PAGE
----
Satellite image calibration and validation are a combination of verification/validation, which is a process of checking if the data given from a satellite meet a given quality standard, and calibration, which is a process of making data more precisely in comparison with the standard measured value.
The amount of light recorded through the optical sensor of a satellite is converted into an electronic value and saved in a satellite image. First, radiometric calibration that accurately specifies the relation between the light amount and the electronic value and geometric correction that corrects the location information of each pixel.
In addition, Level-1 products such as top-of-atmosphere radiance and Level-2 products such as remote sensing reflectance, chlorophyll, suspended solids, and dissolved organic matters are verified.
[Based on Launch Time]
- pre-launch satellite sensor calibration
- in-flight calibration
- lunar/star calibration
- vicarious calibration
- radiometric calibration
- geometric calibration
- Validation with field data
- Collection of field data through vessel
- Verification through a fixed observation point (Aeronet-OC, buoy)
- In comparison with other ocean satellites
- Comparison/Verification with polar-orbiting satellites such as MODIS and MERIS
- Accuracy/Uncertainty of remote sensing reflectance
- Performance verification of atmospheric correction
- Accuracy/Uncertainty of Level-2 products
- Verification and performance analysis of sea color algorithm
Management and improvement of image quality
[Analysis and improvement of image errors]
- Correction of errors/bugs that occur in other ancillary data and preprocessing
- Quantification of deviation between slots and development of enhanced algorithms
Events and Services
[Annual GOCI Validation Field Campaign]
The Korea Ocean Satellite Center of the Korea Institute of Ocean Science & Technology conducts a field survey to take observation data in the seawater around the Korean Peninsula to verify the GOCI data. According to the requirements of the field data to acquire, the research sea area and the survey period are set. In 2013, the center conducted a field survey with the ocean color research team of NASA. If there is a research team that is interested in measuring marine optics and seawater composition and atmospheric aerosol, it can join a field survey by applying for it.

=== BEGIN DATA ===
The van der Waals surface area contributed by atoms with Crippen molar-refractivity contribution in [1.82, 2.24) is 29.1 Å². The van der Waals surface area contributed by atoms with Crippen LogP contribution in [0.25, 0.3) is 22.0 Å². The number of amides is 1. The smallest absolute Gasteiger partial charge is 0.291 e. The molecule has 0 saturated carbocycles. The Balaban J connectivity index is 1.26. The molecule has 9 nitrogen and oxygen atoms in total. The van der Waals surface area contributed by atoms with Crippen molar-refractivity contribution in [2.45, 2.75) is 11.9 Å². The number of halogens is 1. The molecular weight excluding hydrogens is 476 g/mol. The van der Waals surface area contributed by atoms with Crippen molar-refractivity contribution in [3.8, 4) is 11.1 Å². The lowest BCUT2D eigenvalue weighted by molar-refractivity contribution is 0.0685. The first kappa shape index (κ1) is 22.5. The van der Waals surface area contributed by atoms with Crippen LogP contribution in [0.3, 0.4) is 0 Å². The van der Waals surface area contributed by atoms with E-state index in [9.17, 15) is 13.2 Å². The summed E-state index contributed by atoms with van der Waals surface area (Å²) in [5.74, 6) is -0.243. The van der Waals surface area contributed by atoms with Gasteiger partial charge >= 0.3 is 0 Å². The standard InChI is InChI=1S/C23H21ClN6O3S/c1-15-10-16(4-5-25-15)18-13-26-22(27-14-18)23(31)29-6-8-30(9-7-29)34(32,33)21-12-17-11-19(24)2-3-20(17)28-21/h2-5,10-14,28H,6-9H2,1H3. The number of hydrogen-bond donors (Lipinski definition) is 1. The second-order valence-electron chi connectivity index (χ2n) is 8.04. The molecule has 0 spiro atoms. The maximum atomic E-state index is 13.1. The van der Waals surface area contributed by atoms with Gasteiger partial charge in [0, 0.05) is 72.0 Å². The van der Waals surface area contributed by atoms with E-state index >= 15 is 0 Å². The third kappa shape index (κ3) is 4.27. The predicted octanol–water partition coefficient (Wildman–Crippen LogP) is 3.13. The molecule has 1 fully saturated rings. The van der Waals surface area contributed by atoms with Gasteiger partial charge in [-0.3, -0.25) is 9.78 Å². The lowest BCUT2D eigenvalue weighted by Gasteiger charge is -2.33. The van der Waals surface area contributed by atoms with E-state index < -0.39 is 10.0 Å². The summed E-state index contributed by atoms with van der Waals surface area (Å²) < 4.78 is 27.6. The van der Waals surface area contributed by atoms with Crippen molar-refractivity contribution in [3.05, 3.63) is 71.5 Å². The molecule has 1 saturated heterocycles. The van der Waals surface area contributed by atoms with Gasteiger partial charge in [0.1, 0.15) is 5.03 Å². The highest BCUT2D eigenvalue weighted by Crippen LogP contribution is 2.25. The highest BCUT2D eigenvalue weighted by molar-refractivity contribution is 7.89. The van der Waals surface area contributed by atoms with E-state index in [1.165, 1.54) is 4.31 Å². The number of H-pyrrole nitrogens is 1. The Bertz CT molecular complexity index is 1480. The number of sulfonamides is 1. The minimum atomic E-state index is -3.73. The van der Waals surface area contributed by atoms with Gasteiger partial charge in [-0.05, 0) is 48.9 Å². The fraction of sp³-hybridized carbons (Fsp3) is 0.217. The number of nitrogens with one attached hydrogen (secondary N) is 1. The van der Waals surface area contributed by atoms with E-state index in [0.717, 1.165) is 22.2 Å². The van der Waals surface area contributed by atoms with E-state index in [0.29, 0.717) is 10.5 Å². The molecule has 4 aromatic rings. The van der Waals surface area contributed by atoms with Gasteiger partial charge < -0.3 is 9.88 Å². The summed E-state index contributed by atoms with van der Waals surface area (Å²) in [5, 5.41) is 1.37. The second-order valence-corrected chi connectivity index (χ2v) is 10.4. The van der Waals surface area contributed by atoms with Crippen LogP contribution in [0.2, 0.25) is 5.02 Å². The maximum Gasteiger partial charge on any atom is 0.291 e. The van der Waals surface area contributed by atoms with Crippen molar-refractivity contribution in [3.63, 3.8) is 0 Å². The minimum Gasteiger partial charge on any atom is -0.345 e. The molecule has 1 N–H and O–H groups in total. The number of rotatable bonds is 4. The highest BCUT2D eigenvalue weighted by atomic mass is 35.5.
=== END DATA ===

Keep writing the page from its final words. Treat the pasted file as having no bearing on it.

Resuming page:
Field survey by using offshore platform : Aeronet-OC
- This is an abbreviation of AErosol RObotic NETwork - Ocean Color.
This unmanned system is installed in offshore platform such as offshore towers and ocean research stations to automatically measure the optical characteristics of aerosol and seawater reflectance.
It manages the consistent calibration/validation and data processing of the observation system in cooperation with NASA.
- Latitude: 32.12295° North
- Longitude: 125.18245° East
- Elevation: 29.0 Meters
- Latitude: 37.42313° North
- Longitude: 124.73804° East
- Elevation: 28.0 Meters
Field survey through vessels
Field survey through vessels: Field survey is conducted by using the research vessel owned by the KOIST to research the marine optical characteristics and marine environment in the seawater around the Korean Peninsula.
The external optical characteristics and unique optical characteristics of the seawater are measured by using diverse types of portable spectrometers.
In addition, water temperature, salinity, chlorophyll, and total suspended solids concentration are measured by using diverse types of marine observation equipment such as CTD for calibration/validation.
- Calculation and management of accurate field data through consistent research and sampling analysis methods
[KIOST-NASA joint survey conducted through 'Onnuri,' the research vessel of KIOST]
[Measurement of optical characteristics through TriOS of the vessel]
[IOPs package system, used for calibration/validation through the vessel]
Reference papers for GOCI algorithm development/calibration/validations/enhancement by taking calibration/validation data